10. Genesis : 1: Beret Shit
  11. “No voy a actuar en el mundo antes de entenderlo”: Una conversación con Alfredo Jaar
  12. “I Will Not Act in the World Before Understanding the World”: A Conversation with Alfredo Jaar
  13. Imagining Irmgard
  14. Afterwords: Bite
  15. Afterwords: Portals
  16. Afterwords: Calendar
  17. Seeking Drafts

Imagining Irmgard

Megan Tresca (MA TLAD 2018)

Megan Tresca, Clown Motel, 2017, acrylic on canvas

Irmgard Nelda Walburga rose to another glorious morning. It nearly made her sick. She would rather stay in her dreams, filled with black and accompanied by the sweet hug of oblivion. Blackness suffocated her. Suffocation was comfortable. She could finally breathe. It made her feel nothing. A sweet nothing is better than a sharp everything. That feeling of uncertainty eased her racing mind.

She strummed her fingers through her locks. They bit of gold and braid. She found that the gold only polished best when the natural oils settled in her hair after a few shampoo-free days. No one wants to have dull hair. That’s just crude to the world. Her toes were painted a rich red, but it causes the feet to look more uncomfortable and rather off-putting than the intended prettiness. Her hair is done in a tight French braid so the skin on her face is stretched like an elastic. The hair itself is both long and luscious, but its constricted style almost makes her look bald. She liked for the gold to truly shine through, it was her way of being honest with herself.

It was time to rise. Rise. And rising meant her morning ritual which preluded her prophecies for the day. Prophecies were the killer of jubilation. Three after three. Irmgard viewed death as heaven. A naked brain was the most alluring; she wanted to chase it—to hold it. The idea of nothing was seductive. But, she was barefoot and between the living and somewhere else.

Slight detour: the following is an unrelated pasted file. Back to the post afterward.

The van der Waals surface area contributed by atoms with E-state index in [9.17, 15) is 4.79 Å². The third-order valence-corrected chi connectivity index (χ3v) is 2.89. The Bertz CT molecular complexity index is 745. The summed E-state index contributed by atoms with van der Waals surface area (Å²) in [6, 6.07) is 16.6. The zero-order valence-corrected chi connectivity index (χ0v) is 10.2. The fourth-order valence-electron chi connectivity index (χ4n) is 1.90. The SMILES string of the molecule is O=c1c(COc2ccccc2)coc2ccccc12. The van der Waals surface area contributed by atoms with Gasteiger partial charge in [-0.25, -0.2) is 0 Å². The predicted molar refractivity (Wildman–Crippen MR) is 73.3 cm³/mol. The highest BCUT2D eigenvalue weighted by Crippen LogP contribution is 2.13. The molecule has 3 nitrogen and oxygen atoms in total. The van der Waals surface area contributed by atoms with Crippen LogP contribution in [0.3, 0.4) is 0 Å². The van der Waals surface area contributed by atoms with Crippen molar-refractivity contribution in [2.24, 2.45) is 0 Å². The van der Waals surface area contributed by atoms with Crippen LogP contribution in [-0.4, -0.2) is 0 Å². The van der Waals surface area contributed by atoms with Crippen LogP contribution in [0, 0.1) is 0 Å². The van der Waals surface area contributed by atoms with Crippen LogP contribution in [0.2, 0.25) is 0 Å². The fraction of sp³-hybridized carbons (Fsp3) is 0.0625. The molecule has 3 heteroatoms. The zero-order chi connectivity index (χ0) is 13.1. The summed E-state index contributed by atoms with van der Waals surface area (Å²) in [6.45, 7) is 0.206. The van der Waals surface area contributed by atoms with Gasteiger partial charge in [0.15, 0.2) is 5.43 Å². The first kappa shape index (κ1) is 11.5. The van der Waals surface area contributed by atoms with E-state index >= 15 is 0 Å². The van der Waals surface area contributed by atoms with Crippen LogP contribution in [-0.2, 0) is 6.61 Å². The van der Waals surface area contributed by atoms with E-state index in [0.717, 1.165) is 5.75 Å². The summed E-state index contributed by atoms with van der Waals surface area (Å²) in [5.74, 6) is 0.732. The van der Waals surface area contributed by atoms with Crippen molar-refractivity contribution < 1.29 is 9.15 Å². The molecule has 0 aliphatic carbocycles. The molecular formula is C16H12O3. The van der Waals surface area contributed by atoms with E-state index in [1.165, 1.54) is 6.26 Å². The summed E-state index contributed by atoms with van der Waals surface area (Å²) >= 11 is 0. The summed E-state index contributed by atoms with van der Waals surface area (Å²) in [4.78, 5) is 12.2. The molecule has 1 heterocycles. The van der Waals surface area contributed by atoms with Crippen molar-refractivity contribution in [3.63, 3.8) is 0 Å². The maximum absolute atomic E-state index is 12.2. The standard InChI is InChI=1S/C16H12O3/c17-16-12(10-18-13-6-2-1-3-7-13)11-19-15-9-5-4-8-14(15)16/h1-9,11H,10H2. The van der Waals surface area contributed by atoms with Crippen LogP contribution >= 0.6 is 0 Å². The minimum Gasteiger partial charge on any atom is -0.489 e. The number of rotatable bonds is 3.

“Time for my brew,” she thought, with the first grin she’d had since last night. Irmgard only grinned twice a day. Once for her morning brew and another for her evening brew. The grin faded, pursed lips emerged. The water was done boiling. She reached for the honey. She grabbed her chalice, poured in the bubbling water and honey, and let a stream of cognac follow.

Irmgard tilted her lids down. She saw it. That thing she would forever see and dread. The cursed capacity that the norm would consider a stomach was a crystal ball in her. Glass popped her thin frame outward. The permanently attached lead balloon fixture caused her to know too much. She could predict the future of the multitude. She knew everything.

Irmgard resented any soul that didn’t know it all or what would be soon to come. She knew when you were going to build the house and she knew when you could call her.

She knew when she would meet her match and she knew it wasn’t you. She knew he would sing. She knew it. She just wanted to know you were dreaming—but not of her. If she could give you something to make you vanish into the snake pit, she might have.

The universe stripped Irmgard of spontaneity. Hatred had been sizzling throughout every vessel in her being since the helmsman gave her that blood vial to string round her neck. But that was long ago, it’s done now. He was endearing. There is never any way to foresee what will be born next. A naive adolescent only knew so much at that time. Knowing too much is sad. It just hears silence. A strong, weak, dying silence. She did get the big "get-even" when she watched his ghost move three towns away from hers.